Abstract and Keywords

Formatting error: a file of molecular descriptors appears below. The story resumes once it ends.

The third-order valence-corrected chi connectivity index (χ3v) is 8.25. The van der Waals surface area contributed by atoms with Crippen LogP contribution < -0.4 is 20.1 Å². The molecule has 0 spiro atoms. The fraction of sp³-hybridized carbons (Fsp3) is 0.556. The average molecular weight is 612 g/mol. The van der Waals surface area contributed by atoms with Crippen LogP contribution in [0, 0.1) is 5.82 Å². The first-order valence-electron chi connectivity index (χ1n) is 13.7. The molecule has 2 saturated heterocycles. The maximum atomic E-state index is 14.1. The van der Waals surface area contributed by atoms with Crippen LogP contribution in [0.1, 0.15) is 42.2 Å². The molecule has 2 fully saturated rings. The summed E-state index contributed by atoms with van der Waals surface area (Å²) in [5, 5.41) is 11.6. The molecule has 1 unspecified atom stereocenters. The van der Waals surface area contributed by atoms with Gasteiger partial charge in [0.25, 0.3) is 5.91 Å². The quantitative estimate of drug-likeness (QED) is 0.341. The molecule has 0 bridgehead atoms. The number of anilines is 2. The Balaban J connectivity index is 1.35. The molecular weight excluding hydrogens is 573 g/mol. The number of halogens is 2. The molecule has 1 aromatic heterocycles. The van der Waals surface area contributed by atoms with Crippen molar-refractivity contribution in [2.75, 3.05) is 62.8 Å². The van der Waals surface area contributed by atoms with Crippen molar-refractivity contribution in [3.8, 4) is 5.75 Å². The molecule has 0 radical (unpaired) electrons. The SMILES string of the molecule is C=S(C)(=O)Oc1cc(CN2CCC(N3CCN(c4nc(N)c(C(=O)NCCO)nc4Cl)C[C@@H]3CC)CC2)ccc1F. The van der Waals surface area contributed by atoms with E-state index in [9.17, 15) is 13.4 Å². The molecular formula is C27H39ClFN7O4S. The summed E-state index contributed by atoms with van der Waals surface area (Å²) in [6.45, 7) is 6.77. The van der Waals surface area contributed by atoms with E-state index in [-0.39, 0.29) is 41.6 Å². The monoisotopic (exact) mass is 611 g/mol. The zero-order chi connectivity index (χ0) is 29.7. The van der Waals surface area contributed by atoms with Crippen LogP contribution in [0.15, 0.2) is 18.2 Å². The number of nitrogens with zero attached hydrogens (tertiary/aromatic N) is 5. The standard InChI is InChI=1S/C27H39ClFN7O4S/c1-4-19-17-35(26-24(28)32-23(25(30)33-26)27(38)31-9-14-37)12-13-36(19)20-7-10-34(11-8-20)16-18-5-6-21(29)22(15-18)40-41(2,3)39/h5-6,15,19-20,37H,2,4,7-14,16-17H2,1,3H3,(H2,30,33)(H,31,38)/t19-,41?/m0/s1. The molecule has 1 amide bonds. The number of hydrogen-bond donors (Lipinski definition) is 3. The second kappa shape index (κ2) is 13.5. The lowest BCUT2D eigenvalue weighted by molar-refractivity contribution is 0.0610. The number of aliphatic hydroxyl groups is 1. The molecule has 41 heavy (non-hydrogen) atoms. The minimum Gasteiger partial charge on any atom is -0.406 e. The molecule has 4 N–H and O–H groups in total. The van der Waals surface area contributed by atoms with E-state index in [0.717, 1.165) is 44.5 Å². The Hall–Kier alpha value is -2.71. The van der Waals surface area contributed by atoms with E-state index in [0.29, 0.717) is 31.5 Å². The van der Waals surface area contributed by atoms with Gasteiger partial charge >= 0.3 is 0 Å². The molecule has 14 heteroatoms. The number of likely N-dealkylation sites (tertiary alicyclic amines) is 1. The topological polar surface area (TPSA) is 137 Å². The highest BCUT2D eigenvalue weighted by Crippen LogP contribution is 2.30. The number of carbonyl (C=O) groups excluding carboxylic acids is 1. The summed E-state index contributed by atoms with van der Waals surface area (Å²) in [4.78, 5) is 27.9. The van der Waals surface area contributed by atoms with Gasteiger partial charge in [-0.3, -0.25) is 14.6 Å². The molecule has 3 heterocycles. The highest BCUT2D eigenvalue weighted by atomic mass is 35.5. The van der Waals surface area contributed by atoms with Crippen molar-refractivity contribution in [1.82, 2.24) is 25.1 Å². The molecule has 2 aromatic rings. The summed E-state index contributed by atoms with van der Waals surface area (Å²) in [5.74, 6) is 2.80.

This chapter examines issues surrounding transnational access to evidence, witnesses, and suspects. More specifically, it considers whether the evidence can be transferred between nation-states without negatively affecting the legitimacy, fairness, and reliability of the fact-finding procedure. The focus is on basic questions arising from the conflict between the criminal justice systems’ genuine interest in comprehensive and reliable fact-finding and the specific restrictions on fact-finding when evidence exists beyond a state border. The chapter first traces the historical roots of transnational access to evidence and provides an overview of current legal practices before using the German and U.S. legal frameworks as case studies to illustrate the impact of mutual legal assistance in a civil law and a common law jurisdiction. It then outlines new approaches to transnational access to evidence such as the framework of the European Union, with emphasis on safeguards for reliability and fairness of fact-finding.
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